As various changes could be made in the above constructions without departing from the scope of the invention, it is intended that all matter contained in the above description or shown in the accompanying drawings shall be interpreted as illustrative and not in a limiting sense.
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|U.S. Classification||123/196.00S, 184/108, 184/1.5, 184/105.1, 184/6.4|
|International Classification||G01F23/26, F01M11/12|
|Cooperative Classification||F01M11/12, G01F23/263|
|European Classification||G01F23/26B, F01M11/12|
|Mar 20, 1987||AS||Assignment|
Owner name: VEHICLE SYSTEMS CORPORATION, 11805 NORTH CREEK PA
Free format text: ASSIGNMENT OF ASSIGNORS INTEREST.;ASSIGNOR:BAKER INTERNATIONAL CORPORATION, A CORP OF DE.;REEL/FRAME:004683/0294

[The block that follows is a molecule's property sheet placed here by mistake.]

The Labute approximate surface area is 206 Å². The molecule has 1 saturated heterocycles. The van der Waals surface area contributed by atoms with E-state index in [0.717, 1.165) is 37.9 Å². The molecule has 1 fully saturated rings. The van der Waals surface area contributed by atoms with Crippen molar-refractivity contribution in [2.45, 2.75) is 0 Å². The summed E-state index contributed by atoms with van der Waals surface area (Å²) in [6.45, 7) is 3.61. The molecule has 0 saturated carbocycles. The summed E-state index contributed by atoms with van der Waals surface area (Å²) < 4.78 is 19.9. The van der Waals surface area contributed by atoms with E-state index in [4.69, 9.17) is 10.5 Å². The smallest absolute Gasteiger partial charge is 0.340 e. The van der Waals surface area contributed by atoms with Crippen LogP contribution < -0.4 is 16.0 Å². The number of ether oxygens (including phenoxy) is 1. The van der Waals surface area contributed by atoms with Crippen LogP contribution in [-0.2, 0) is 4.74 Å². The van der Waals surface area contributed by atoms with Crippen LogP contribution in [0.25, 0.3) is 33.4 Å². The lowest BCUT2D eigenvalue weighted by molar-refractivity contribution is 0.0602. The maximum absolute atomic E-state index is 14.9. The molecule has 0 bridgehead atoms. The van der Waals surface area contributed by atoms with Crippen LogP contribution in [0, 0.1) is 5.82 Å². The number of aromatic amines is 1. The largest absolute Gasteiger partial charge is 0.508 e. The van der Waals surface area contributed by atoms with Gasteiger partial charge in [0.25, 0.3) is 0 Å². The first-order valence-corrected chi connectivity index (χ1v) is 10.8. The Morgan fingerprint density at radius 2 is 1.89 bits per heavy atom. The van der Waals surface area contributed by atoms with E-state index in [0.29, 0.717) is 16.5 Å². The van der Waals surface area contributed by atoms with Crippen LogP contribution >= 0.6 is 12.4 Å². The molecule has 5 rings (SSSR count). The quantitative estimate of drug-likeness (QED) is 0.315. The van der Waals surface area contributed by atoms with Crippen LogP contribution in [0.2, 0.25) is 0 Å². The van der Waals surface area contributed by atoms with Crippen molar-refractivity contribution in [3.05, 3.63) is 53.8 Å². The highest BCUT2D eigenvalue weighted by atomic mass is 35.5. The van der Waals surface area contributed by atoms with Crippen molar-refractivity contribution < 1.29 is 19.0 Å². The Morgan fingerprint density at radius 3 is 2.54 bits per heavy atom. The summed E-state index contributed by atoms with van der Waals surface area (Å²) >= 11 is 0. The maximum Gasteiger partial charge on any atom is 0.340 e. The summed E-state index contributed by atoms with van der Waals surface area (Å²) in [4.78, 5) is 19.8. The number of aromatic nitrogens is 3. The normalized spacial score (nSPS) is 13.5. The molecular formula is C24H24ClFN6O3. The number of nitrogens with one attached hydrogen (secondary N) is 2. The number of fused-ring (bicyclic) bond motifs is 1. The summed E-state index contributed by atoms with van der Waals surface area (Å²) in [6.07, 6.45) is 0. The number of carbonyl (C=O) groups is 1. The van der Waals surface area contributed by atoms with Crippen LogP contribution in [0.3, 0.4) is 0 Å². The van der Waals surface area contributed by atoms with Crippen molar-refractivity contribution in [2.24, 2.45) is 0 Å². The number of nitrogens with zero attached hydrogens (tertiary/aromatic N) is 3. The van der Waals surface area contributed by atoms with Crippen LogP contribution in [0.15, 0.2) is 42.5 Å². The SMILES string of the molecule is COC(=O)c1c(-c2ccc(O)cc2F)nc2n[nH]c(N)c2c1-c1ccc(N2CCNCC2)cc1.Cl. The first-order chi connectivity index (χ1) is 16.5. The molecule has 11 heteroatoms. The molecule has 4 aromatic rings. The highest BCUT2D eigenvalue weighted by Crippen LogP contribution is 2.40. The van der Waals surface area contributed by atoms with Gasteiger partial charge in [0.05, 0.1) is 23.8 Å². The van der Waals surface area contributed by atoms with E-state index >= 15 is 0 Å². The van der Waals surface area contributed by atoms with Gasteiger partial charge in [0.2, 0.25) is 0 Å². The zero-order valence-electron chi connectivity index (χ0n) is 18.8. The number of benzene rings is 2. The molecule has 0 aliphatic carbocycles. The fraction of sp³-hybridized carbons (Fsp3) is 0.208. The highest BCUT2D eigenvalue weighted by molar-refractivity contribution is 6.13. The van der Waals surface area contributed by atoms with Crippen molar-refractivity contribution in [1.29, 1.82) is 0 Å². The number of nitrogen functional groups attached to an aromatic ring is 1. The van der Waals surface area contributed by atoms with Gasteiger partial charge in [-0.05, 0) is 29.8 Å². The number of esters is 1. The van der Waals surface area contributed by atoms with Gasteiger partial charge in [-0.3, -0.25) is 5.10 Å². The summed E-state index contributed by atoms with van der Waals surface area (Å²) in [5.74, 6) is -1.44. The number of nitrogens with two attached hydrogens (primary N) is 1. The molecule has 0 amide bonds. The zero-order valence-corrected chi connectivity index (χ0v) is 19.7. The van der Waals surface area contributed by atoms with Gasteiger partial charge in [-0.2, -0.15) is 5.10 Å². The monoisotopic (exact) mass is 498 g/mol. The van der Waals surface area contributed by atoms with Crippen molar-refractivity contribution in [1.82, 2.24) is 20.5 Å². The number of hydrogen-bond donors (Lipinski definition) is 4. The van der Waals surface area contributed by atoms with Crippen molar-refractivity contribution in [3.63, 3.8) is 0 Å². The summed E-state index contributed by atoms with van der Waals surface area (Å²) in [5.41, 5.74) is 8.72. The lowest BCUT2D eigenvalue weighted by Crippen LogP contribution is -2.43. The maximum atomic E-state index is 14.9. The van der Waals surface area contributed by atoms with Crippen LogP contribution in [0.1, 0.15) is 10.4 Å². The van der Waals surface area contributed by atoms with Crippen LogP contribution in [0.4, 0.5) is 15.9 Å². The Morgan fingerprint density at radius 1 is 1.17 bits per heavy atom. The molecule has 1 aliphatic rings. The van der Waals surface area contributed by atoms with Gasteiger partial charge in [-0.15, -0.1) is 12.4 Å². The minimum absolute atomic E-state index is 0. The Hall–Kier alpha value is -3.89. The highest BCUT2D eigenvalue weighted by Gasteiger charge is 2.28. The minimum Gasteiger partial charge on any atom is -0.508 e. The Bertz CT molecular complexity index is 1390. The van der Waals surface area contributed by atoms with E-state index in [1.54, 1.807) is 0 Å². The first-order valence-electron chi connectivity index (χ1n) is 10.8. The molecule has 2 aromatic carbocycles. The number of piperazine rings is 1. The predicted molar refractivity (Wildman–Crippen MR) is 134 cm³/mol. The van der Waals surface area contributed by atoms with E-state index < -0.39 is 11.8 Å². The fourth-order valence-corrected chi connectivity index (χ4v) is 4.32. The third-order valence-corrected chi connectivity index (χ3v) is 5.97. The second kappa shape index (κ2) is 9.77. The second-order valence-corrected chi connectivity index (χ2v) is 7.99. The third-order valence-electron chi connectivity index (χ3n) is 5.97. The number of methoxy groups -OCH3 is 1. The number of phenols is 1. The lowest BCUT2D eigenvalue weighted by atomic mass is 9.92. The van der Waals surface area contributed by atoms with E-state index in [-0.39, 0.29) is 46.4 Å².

Effective date: 19870306
|Apr 15, 1987||AS||Assignment|
Owner name: BAKER INTERNATIONAL CORPORATION, ORANGE, CA, A DE
Free format text: ASSIGNMENT OF ASSIGNORS INTEREST.;ASSIGNORS:ATHERTON, KIM W.;BARR, A. BRINKLEY;HARMON, THOMAS M.;AND OTHERS;REEL/FRAME:004694/0043;SIGNING DATES FROM 19861120 TO 19861124
|Feb 19, 1988||AS||Assignment|
Owner name: UNIBAG A/S, OSTERMARKEN 5, BREUM, DK-7870 ROSLEV,
Free format text: ASSIGNMENT OF ASSIGNORS INTEREST.;ASSIGNOR:VEHICLE SYSTEMS CORPORATION;REEL/FRAME:004856/0668
Effective date: 19880309
Owner name: CATERPILLAR INC., 100 N.E. ADAMS, PEORIA, ILLINOIS
Free format text: ASSIGNMENT OF ASSIGNORS INTEREST.;ASSIGNOR:VEHICLE SYSTEMS CORPORATION;REEL/FRAME:004869/0094
Effective date: 19880209
Owner name: CATERPILLAR INC.,ILLINOIS
Free format text: ASSIGNMENT OF ASSIGNORS INTEREST;ASSIGNOR:VEHICLE SYSTEMS CORPORATION;REEL/FRAME:004869/0094
Effective date: 19880209
Owner name: UNIBAG A/S,DENMARK
Free format text: ASSIGNMENT OF ASSIGNORS INTEREST;ASSIGNOR:VEHICLE SYSTEMS CORPORATION;REEL/FRAME:004856/0668
Effective date: 19880309
|Oct 16, 1991||FPAY||Fee payment|
Year of fee payment: 4
|Sep 27, 1995||FPAY||Fee payment|
Year of fee payment: 8
|Sep 2, 1999||FPAY||Fee payment|
Year of fee payment: 12